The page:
About metformin and its action on the mitochondrial respiratory chain in prostate cancer
Editorial Commentary

About metformin and its action on the mitochondrial respiratory chain in prostate cancer

Bernard Gallez1 ORCID logo, Barbara Mathieu1, Pierre Sonveaux2,3

1Biomedical Magnetic Resonance, Louvain Drug Research Institute (LDRI), Université catholique de Louvain (UCLouvain), Brussels, Belgium; 2Pole of Pharmacology and Therapeutics, Institut de Recherches Expérimentales et Cliniques (IREC), Université catholique de Louvain (UCLouvain), Brussels, Belgium; 3Walloon Excellence in Life Sciences and Biotechnology (WELBIO) Research Institute, Wavre, Belgium

Correspondence to: Prof. Bernard Gallez, PhD. Biomedical Magnetic Resonance, Louvain Drug Research Institute (LDRI), Université catholique de Louvain (UCLouvain), Avenue Mounier 73.08, B-1200 Brussels, Belgium. Email: bernard.gallez@uclouvain.be.

Comment on: Papachristodoulou A, Heidegger I, Virk RK, et al. Metformin Overcomes the Consequences of NKX3.1 Loss to Suppress Prostate Cancer Progression. Eur Urol 2024;85:361-72.

Keywords: Mitochondria; reactive oxygen species (ROS); electron transport chain (ETC); metformin; cancer metabolism

Submitted Nov 22, 2023. Accepted for publication Mar 01, 2024. Published online May 16, 2024.

doi: 10.21037/tau-23-602

The dramatically increasing costs related to the research and development of new anticancer drugs has attracted special attention on drug repurposing. Metformin, the most widely prescribed drug worldwide for patients suffering from type 2 diabetes, is one of the potential candidates. At the time of writing this editorial, according to the website clinicaltrial.gov, metformin has been included in 427 clinical trials in cancer patients, including 37 studies for prostate cancer. However, so far, combining metformin with conventional anticancer treatments has been inconclusive: while several reports [reviewed in (1)] suggested a potential benefit, including for treating prostate cancer (2), clinical trials failed to prove any benefit on the outcome of prostate cancer patients (3,4). The discrepancy in conclusions from these trials suggests that the anticancer activity of metformin in prostate cancer therapy (if any) could be dependent on the presence or absence of specific factors in individual tumors. In this context, a recent paper of Papachristodoulou et al. suggests that prostate cancer patients with low expression of the prostate-specific homeobox gene NKX3.1, but not those with high NKX3.1 expression, are likely to benefit from metformin to impede cancer progression (5). In this editorial, we provide a timely perspective on the potential utility of metformin to treat prostate cancer, given its multiple molecular mechanisms of action, with a special focus on the mitochondrial electron transport chain (ETC).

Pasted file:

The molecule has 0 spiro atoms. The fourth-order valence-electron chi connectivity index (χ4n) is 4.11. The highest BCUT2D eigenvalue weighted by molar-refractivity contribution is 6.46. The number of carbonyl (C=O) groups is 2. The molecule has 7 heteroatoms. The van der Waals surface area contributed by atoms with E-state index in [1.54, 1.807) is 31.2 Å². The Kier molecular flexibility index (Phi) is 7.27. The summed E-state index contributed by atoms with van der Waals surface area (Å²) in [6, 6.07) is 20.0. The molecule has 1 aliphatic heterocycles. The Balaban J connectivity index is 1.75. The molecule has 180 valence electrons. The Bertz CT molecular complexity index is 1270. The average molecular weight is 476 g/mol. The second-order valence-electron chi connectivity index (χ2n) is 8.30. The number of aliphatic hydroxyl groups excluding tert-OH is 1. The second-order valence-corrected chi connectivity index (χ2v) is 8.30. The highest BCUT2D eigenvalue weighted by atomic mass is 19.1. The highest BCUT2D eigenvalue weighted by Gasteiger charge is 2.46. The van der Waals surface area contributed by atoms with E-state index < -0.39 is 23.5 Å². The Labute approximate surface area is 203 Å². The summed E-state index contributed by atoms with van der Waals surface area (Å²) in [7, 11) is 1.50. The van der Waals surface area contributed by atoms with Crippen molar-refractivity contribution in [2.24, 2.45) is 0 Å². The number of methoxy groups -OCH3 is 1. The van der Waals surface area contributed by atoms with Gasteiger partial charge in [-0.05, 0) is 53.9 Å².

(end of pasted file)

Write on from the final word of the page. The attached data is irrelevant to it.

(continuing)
In diabetic patients, metformin benefits are related to glucose metabolism and diabetes-related complications. Mechanistically, metformin inhibits the ETC in the liver, consequently activating AMP-activated protein kinase (AMPK), enhancing insulin sensitivity and lowering cAMP, which collectively decrease the expression of gluconeogenic enzymes (6). Comparatively, the anti-neoplastic effects of metformin are far from being fully elucidated. As most cancer cells exhibit high glucose consumption and a dysregulated glucose metabolism, a simplistic explanation would be that metformin could decrease energy production by proliferative cancer cells. However, metformin may act by several other mechanisms, as reviewed by Zhao et al. (7). The most important mechanisms are summarized in Figure 1. In the tumor microenvironment, metformin can indeed stimulate anticancer immunity through the NF-κB signaling pathway (8). It also exerts antiangiogenic effects (9) and can also improve the sensitivity to chemotherapeutics (10). Direct effects on cancer cells further encompass the capability of metformin to arrest the cell cycle through activating the AMPK and phosphatidylinositol 3-kinase (PI3K) pathways (7), and to alter DNA methylation and histone acetylation through modulation of one- and two-carbon metabolism. Several studies further highlighted that metformin affects cancer cell mitochondria (Figure 2), as it inhibits ETC complex I and ATP production, including in prostate cancer cells (11-13). The drop in ATP production supports AMPK activation, which consequently inhibits the mTOR pathway, biosynthesis and cancer cell proliferation (7). In prostate cancer cells, lipogenesis is strongly affected (14). Metformin may also induce cancer cell death by sequentially triggering the translocation of Bax into mitochondria, cytochrome c release, apoptosome formation, caspase activation and apoptosis (7,15). ETC complex I inhibition by metformin also modulates the mitochondrial production of reactive oxygen species (ROS) by cancer cells: while some reports described enhanced antioxidants defenses (mitohormesis) (16), others rather highlighted enhanced mitochondrial ROS production, including in prostate cancer cells (17-19). Of note, ROS plays a key role in prostate cancer onset (20) and castration resistance occurrence is favored in prostate cancer cells expressing high antioxidant capacity (21,22).